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Regional News of Tuesday, 12 September 2017

Source: dailyguideafrica.com

Closed circuit cameras replace security men at Berekum College of Education

Due to the lack of security personnel at Berekum College of Education, authorities have been forced to employ the use of closed circuit cameras to address rampant theft in the school.

The Principal of the College, Prince Yeboah Marfo told DAILY GUIDE that there is no financial clearance from government to engage security personnel to protect lives and properties.

The college is under siege from thieves who are stealing the school’s equipment, including electrical cables, air conditioners, television sets and other materials from lecturers bungalows, he said.

He said several appeals to the Ministry of Finance and Economic Planning to give financial clearance for the college to recruit staff to replace those who resigned or died three years ago have been ignored.

He explained that the college lacks security men to go round the college to check activities of miscreants who come to campus to steal cables connecting the school’s library, girls’ dormitory and the computer labs.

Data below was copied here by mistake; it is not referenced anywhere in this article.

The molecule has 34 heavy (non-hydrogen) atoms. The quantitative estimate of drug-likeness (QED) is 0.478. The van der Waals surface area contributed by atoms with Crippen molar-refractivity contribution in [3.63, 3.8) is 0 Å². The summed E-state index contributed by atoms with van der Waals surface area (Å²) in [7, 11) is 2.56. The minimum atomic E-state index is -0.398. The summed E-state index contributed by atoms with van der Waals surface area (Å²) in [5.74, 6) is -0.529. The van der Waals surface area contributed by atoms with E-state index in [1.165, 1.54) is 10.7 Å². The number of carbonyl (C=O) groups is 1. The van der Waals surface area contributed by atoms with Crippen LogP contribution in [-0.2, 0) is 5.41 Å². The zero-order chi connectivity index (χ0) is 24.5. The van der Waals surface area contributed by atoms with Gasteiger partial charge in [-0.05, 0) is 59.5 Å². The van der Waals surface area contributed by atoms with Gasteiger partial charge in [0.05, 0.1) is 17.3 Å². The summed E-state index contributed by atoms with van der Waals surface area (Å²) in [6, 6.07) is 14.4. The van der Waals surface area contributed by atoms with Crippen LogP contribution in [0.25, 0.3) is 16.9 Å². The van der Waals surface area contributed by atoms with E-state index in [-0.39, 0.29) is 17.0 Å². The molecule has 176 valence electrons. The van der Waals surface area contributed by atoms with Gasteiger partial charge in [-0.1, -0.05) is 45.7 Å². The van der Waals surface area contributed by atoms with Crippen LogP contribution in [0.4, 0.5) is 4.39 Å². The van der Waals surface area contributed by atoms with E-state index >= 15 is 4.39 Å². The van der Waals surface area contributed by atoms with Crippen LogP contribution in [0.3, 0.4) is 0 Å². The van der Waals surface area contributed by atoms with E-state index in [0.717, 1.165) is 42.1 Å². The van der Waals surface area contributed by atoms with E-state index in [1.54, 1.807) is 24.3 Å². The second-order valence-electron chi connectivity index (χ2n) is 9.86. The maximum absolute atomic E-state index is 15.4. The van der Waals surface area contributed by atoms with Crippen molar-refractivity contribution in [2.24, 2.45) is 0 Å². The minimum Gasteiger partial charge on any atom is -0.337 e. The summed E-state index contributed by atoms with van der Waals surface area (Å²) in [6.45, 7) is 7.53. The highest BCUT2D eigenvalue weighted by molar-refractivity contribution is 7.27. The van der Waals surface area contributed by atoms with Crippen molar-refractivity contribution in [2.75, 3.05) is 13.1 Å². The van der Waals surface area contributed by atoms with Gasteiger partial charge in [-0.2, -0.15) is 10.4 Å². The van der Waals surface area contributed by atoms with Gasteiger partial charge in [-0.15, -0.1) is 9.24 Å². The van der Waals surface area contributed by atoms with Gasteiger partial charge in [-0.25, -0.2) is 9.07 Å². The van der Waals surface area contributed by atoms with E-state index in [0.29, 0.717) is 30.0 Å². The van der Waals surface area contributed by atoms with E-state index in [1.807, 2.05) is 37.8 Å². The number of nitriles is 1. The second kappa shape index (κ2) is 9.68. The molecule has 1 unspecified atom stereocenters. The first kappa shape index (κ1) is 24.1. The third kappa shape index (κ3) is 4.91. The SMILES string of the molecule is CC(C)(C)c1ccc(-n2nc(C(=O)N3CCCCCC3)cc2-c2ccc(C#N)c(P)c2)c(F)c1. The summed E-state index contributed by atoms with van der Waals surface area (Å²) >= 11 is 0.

He said a week ago, thieves broke into the college’s computer lab and made away with monitors and other computer accessories, forcing the college to devise new ways to check theft on campus.

“Because of this, we are embarking on a project to install more closed circuit television cameras at vantage places and corners of the school to monitor activities on campus. However, this is being done at a great cost to the school.

He said the school would use its internally generated funds and part of GETFUND allocation to the school to embark on the installation of the CCTV cameras.

The principal also appealed to government to give financial clearance to the school to allow them recruit staff to augment the staff strength of the college.

Mr. Marfo revealed that a two–storey staff bungalow building being financed by the GETFUND and started in 2010 had been abandoned by the contractor because of the lack of funds.

The contract, he said, has since been abrogated and will soon be re-awarded to another contractor to provide accommodation to staff of the college.

The college, which was established in 1953, now has about 120 teaching and non-teaching staff, with students’ population of about 1,080.